The same could be said about Lake Pontchartrain, but the truth is most of the lake is very shal­low. It is also, tech­ni­cal­ly, not a lake, but an estu­ary that con­nects to the Gulf of Mexico, and that’s water is brack­ish, though a dilut­ed brack­ish that prob­a­bly tips clos­er to fresh than salt.

It’s dif­fi­cult to imag­ine how many ter­ri­ble things rest on its bottom.

I took a pho­to­graph of my lawyer, in pro­file. Behind him, the city sky­line jut­ted into the cloud­less sky.

 I jumped in the lake. The water felt like a bath that was almost over.

I back­stroked away from the boat until it became a dot. I thought some­one might yell but no one noticed I was gone. I swam back and climbed in.

There was a dis­cus­sion going on about women. The sort of awful talk you can only wit­ness when men are alone together.

Destructive, but titillating.

While offen­sive words and phras­es spun togeth­er, I escaped to thoughts of a woman from Australia I’d recent­ly met out­side of The Chart Room, which will always be my favorite bar in New Orleans. She was a hos­pi­tal admin­is­tra­tor on extend­ed hol­i­day. A ter­ri­ble error had been made and though it was a surgeon’s fault, the respon­si­bil­i­ty fell on her shoul­ders. That was why she was on extend­ed holiday.

Her name was Hayley, and she was in her ear­ly 40s. She was dark­ly fun­ny and had a goofi­ness that made it easy to see the child who became an adult. But it was a qui­et wis­dom bred of lone­li­ness that drew me in; the strength to be so alone and so far away from where she was born.

We said pre­cious lit­tle out­side the Chart Room, she seemed more inter­est­ed in bull­shit­ting with me and my friends, but I received a request on Facebook, and nights lat­er I asked if she’d like to come over for a drink. To my sur­prise she asked for my address. Thirty min­utes lat­er she arrived in a cab. She had a bot­tle of wine and I fum­bled around my kitchen until I found a rust­ed corkscrew and two glasses.

We sat in the liv­ing room, me in my reclin­er and her on the couch. At some point I asked her to sit in the reclin­er and she did. I held her, and we kissed. She seemed sur­prised by the kiss but gave her­self over to it entire­ly. We went to the bed­room and made love until the morn­ing sun shone through the win­dows. Outside, the birds were chirp­ing. On any oth­er morn­ing I would have found them annoy­ing, but that morn­ing, naked in the all-encom­pass­ing light, I found noth­ing to be annoyed with at all. The mem­o­ry is like an old pho­to ruined by the flash. One that would sim­ply be delet­ed now from a phone, but that might have been worth keep­ing, years back, when film had to be devel­oped to see the picture.

And that’s the way things went, until she had to go back to Australia. A leap she want­ed me to join her in, but that I hes­i­tat­ed on and didn’t jump. Our com­mu­ni­ca­tion became elec­tron­ic and slow­ly fad­ed after that. All I can say now is that I lost some­thing when she left that I will nev­er find again. But like all things that are demol­ished, there is a mem­o­ry of what existed.

The rem­nants, tossed into a pink dump­ster, all the things that can be remem­bered but can­not be seen.

I erupt­ed out of the mem­o­ry hear­ing some­one on the boat fin­ish a sen­tence with “in her mouth,” and said, “haven’t any of you morons ever been in love?”

A silence lingered.

The water soft slapped against the sailboat’s side.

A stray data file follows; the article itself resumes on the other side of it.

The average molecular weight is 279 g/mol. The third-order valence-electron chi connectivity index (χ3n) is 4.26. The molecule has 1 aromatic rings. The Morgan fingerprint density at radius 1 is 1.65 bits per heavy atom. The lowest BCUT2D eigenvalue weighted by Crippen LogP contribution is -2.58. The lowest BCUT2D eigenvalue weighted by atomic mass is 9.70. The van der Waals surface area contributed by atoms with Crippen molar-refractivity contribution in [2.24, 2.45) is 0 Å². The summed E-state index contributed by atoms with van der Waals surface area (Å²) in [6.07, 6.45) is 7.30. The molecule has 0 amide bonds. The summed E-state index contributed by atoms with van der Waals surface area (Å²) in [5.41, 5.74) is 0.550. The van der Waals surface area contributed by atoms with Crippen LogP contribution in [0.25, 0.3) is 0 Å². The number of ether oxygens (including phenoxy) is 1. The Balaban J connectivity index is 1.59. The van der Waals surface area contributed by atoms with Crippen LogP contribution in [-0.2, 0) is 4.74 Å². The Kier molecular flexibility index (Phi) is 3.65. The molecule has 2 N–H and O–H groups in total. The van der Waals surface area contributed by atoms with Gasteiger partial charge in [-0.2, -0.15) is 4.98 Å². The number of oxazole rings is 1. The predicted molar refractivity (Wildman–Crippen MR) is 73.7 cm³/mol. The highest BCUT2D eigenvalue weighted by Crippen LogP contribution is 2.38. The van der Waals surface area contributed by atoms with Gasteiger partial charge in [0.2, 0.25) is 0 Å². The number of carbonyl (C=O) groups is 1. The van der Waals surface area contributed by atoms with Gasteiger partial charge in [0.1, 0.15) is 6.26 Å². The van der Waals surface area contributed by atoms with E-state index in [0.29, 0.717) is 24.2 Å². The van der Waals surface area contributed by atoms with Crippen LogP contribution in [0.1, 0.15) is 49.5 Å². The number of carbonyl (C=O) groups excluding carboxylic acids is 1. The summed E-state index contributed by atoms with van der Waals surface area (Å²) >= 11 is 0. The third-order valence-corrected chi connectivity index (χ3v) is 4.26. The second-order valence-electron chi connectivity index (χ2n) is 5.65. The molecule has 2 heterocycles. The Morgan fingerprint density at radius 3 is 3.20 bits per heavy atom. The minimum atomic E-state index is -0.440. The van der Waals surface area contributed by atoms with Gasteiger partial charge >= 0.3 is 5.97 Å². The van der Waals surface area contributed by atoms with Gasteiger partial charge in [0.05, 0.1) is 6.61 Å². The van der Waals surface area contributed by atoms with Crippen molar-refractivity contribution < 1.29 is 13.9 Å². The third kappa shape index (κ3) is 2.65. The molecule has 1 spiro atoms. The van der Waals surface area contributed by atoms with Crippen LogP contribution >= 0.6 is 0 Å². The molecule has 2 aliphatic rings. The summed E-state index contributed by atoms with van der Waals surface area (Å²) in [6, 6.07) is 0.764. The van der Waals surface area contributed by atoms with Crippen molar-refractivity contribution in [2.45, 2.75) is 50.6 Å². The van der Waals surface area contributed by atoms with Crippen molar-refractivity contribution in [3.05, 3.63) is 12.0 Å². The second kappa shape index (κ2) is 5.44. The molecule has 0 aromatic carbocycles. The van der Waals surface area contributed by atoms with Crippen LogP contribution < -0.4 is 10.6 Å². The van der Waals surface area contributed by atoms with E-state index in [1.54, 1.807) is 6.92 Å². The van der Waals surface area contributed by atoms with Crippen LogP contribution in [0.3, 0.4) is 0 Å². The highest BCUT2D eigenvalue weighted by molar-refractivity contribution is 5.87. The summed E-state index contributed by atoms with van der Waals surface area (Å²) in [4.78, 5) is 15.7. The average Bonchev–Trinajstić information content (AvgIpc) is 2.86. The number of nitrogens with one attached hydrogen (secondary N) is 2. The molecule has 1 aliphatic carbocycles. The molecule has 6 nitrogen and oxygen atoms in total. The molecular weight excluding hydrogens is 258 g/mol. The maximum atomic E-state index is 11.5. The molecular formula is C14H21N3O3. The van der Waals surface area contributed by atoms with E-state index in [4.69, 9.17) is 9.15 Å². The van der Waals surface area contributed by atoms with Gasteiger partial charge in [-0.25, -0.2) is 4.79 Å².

Then every­one erupt­ed in laughter.

Stew tossed me a beer and I popped the top. I drank half in one gulp and said, “tell me more about these pink dumpsters.”

Well, man,” he said. “Where to begin?

And I didn’t pay atten­tion to a word after that. My mind was float­ing toward the hori­zon. Some dream of being able to not be there and step onto the sur­face of the water and walk. Thinking about board­ing a plane. Doing some­thing not destruc­tive, build­ing a future that couldn’t yet be seen.


In Tamarindo

It was in Tamarindo, on a men’s week/bachelor par­ty when a placid still­ness fell upon him, and it was so qui­et and pure that he won­dered if death was close behind. When that passed and the cocaine buzz wore off, he set­tled and start­ed to won­der if what he was expe­ri­enc­ing was all there was. He knew it was, tru­ly, but know­ing that was as sim­ple as under­stand­ing that exis­tence itself is awful. Which was no con­cept any great genius had dis­cov­ered. There were so many beau­ti­ful women on the beach, wear­ing lit­tle, and gig­gling per­fect and he knew, that way of describ­ing women, was frowned upon, but what wasn’t in 2022? Yet, that’s what he thought in his watch­ing them and if it was objec­ti­fi­ca­tion then it was done out of admi­ra­tion and fear far more than what­ev­er neg­a­tive con­no­ta­tions the idea of objec­ti­fi­ca­tion held.

It was the rainy sea­son, but the sun was out. Deep clouds slathered across the hori­zon mak­ing the clar­i­ty of dis­tance sim­ple to com­pute. There was a curve, but you could see it as a cell’s wall if you approached it from a cer­tain per­spec­tive. Music was play­ing and the breeze off the ocean was con­stant and slight­ly cool. Locals sell­ing all wares imag­in­able wan­dered by every few min­utes like they’d been spawned from the cav­ernous cen­ter of a video game. They sold cashews, cig­ars, musi­cal trin­kets, sun­glass­es, neck­laces, and a vari­ety of oth­er crafts. Twin broth­ers walked up and down the beach pulling cool­ers behind carts and car­ry­ing pineap­ples to gut and fill with Pina Coladas.

He hoped a sto­ry would unfold, but the truth was that the being and the describ­ing was the sto­ry. And so many times in a man’s life that is the only sto­ry. No sto­ries that don’t come from the mind of a writer are clear or mapped out as one expe­ri­ences them. That’s the pow­er of being a writer. It is, per­haps the only way, at its basic core, to slow the end­less onslaught of time down into some­thing we can con­trol. Control, real­ly, isn’t that what it is that we all seek?


Wilson Koewing is a writer from South Carolina. His short fic­tion is forth­com­ing in Olney Magazine, Barzakh Magazine, Bull: Men’s Fiction and Gargoyle.